In a 6-3 decision in King v. Burwell, the Supreme Court upheld a key provision of the Affordable Care Act (ACA, aka Obamacare). The Court ruled that the Federal Government can provide subsidies to qualified people who buy health insurance on the Federal exchanges in states where the state government has declined to set up such an exchange.
Because most ACA requirements are interconnected, the elimination of subsidies in states that have federally run exchanges would have crippled the health exchange markets and led to a chaotic transition for health insurers and healthcare providers. Without a sizable individual insurance market, hospitals would continue to see increased use of emergency care facilities from the uninsured, and insurers would see an increase in their overall risk pool as younger, healthier consumers would be the first to drop out of the insurance market.
Parks Associates predicted that a negative ruling from the Court would have had a ripple effect throughout the connected health market. Investors and entrepreneurs spearheading new healthcare programs would have experienced delays, changes, or outright cancellations because the insurers and care providers directly affected by a negative ruling are the major buyers of these new technology solutions, care management services, and consumer engagement tools. Fortunately for the industry, the Supreme Court has upheld this key piece of the ACA, which has returned a sense of stability to the market – for now. The 2016 elections offer another opportunity for the GOP to attempt to alter the ACA, though the longer it is in effect, the more difficult it will be to make drastic changes to the new healthcare system.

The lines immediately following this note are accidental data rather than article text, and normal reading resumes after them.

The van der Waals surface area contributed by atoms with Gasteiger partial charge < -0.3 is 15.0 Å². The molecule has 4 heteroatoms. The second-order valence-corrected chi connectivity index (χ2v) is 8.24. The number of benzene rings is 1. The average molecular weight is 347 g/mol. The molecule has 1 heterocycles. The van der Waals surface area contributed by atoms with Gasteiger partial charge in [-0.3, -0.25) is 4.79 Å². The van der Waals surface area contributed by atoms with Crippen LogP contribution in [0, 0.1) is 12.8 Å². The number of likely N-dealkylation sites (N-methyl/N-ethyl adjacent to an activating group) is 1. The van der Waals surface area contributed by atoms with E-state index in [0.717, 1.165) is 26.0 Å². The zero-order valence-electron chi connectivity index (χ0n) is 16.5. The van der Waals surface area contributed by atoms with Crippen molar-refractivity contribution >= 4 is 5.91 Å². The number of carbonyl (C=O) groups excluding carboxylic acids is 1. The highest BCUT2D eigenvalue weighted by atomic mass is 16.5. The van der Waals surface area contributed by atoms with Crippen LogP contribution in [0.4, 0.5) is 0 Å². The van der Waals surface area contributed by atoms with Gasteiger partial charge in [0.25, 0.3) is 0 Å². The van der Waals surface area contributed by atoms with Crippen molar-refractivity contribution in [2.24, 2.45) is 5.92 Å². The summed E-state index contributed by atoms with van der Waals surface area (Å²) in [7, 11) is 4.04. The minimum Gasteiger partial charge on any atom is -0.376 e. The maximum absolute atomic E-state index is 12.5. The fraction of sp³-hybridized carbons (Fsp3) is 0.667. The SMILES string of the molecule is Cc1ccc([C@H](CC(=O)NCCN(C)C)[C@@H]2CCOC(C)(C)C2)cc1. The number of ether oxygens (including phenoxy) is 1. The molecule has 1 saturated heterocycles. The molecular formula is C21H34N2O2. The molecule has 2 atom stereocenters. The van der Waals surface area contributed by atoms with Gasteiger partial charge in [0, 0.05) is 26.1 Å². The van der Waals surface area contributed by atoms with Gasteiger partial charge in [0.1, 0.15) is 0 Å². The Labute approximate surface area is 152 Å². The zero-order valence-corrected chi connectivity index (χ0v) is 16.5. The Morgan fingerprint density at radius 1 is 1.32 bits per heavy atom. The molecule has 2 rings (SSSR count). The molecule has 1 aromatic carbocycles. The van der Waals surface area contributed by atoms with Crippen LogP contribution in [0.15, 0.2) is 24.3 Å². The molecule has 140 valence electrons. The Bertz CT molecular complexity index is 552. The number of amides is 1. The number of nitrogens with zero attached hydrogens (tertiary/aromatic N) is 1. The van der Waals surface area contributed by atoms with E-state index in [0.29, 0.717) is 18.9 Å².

So how does this affect smart home players?
The smart home industry is in its infancy and currently focused on the core value proposition of home security. Resource management (reducing energy consumption, implementing smarter sprinkler system controls, etc.) is also a popular play. However, as smart home providers expand their platforms, they are evaluating the prospects of connected health, wellness, and personal safety value propositions. The aging-in-place market, for instance, is particularly attractive as the aging boomer segment represents a large market of relatively tech-savvy older consumers who may need assistance to stay in their homes. Smart home platforms can include, but also go beyond, typical panic-button services; they can assist with management of multiple medications, provide virtual consultations with doctors, and offer remote management of chronic diseases like diabetes.
These three use cases are important to care providers and insurers as well. The ACA has an incentive/penalty system in place to encourage care providers both to fill the “gaps” in care between office visits and to reduce hospital readmission rates. As long as the ACA is in place, there is potential for smart home providers to play a role in connecting consumers with care services. Of course, smart home providers are likely to compete or cooperate with many types of players trying to tackle these problems, and it's likely that other players – device manufacturers, app developers, innovative start-ups – will play a much more dominant role. But smart home providers are actively looking for ways to add value to their platforms by enhancing the functionality and expanding their app ecosystems.
So long as there is some certainty that the healthcare system will continue to develop along the ACA model, connected home-health use cases will be an attractive crossover opportunity for smart home players to increase the value of their solutions.
Source: Parks Associates